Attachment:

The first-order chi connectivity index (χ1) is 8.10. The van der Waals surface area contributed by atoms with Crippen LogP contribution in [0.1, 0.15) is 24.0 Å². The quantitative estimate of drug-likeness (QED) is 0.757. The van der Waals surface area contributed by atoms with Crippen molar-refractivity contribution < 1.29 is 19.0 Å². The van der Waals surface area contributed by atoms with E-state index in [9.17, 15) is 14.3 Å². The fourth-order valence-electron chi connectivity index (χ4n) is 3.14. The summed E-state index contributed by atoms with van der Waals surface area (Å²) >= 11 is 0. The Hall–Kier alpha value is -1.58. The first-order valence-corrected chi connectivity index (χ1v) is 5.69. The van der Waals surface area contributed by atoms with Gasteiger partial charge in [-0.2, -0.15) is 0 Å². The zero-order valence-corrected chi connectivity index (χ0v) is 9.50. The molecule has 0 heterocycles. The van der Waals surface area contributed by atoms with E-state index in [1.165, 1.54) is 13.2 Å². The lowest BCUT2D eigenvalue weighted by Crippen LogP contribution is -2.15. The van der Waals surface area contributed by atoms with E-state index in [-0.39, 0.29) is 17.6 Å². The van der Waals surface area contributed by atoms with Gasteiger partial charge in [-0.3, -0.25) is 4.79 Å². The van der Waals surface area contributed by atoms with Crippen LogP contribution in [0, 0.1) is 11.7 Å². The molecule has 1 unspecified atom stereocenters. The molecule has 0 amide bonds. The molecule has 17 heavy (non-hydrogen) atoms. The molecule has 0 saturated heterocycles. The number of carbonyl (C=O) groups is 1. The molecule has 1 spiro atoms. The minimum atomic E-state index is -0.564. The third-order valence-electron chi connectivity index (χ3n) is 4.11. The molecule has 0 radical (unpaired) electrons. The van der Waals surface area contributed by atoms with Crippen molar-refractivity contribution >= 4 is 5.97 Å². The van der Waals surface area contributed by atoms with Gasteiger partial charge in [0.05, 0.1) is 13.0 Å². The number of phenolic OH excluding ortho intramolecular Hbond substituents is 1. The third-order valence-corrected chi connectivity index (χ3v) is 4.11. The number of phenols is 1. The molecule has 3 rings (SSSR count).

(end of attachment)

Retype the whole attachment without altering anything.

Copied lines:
The first-order chi connectivity index (χ1) is 8.10. The van der Waals surface area contributed by atoms with Crippen LogP contribution in [0.1, 0.15) is 24.0 Å². The quantitative estimate of drug-likeness (QED) is 0.757. The van der Waals surface area contributed by atoms with Crippen molar-refractivity contribution < 1.29 is 19.0 Å². The van der Waals surface area contributed by atoms with E-state index in [9.17, 15) is 14.3 Å². The fourth-order valence-electron chi connectivity index (χ4n) is 3.14. The summed E-state index contributed by atoms with van der Waals surface area (Å²) >= 11 is 0. The Hall–Kier alpha value is -1.58. The first-order valence-corrected chi connectivity index (χ1v) is 5.69. The van der Waals surface area contributed by atoms with Gasteiger partial charge in [-0.2, -0.15) is 0 Å². The zero-order valence-corrected chi connectivity index (χ0v) is 9.50. The molecule has 0 heterocycles. The van der Waals surface area contributed by atoms with E-state index in [1.165, 1.54) is 13.2 Å². The lowest BCUT2D eigenvalue weighted by Crippen LogP contribution is -2.15. The van der Waals surface area contributed by atoms with E-state index in [-0.39, 0.29) is 17.6 Å². The van der Waals surface area contributed by atoms with Gasteiger partial charge in [-0.3, -0.25) is 4.79 Å². The van der Waals surface area contributed by atoms with Crippen LogP contribution in [0, 0.1) is 11.7 Å². The molecule has 1 unspecified atom stereocenters. The molecule has 0 amide bonds. The molecule has 17 heavy (non-hydrogen) atoms. The molecule has 0 saturated heterocycles. The number of carbonyl (C=O) groups is 1. The molecule has 1 spiro atoms. The minimum atomic E-state index is -0.564. The third-order valence-electron chi connectivity index (χ3n) is 4.11. The molecule has 0 radical (unpaired) electrons. The van der Waals surface area contributed by atoms with Crippen molar-refractivity contribution >= 4 is 5.97 Å². The van der Waals surface area contributed by atoms with Gasteiger partial charge in [0.05, 0.1) is 13.0 Å². The number of phenolic OH excluding ortho intramolecular Hbond substituents is 1. The third-order valence-corrected chi connectivity index (χ3v) is 4.11. The number of phenols is 1. The molecule has 3 rings (SSSR count).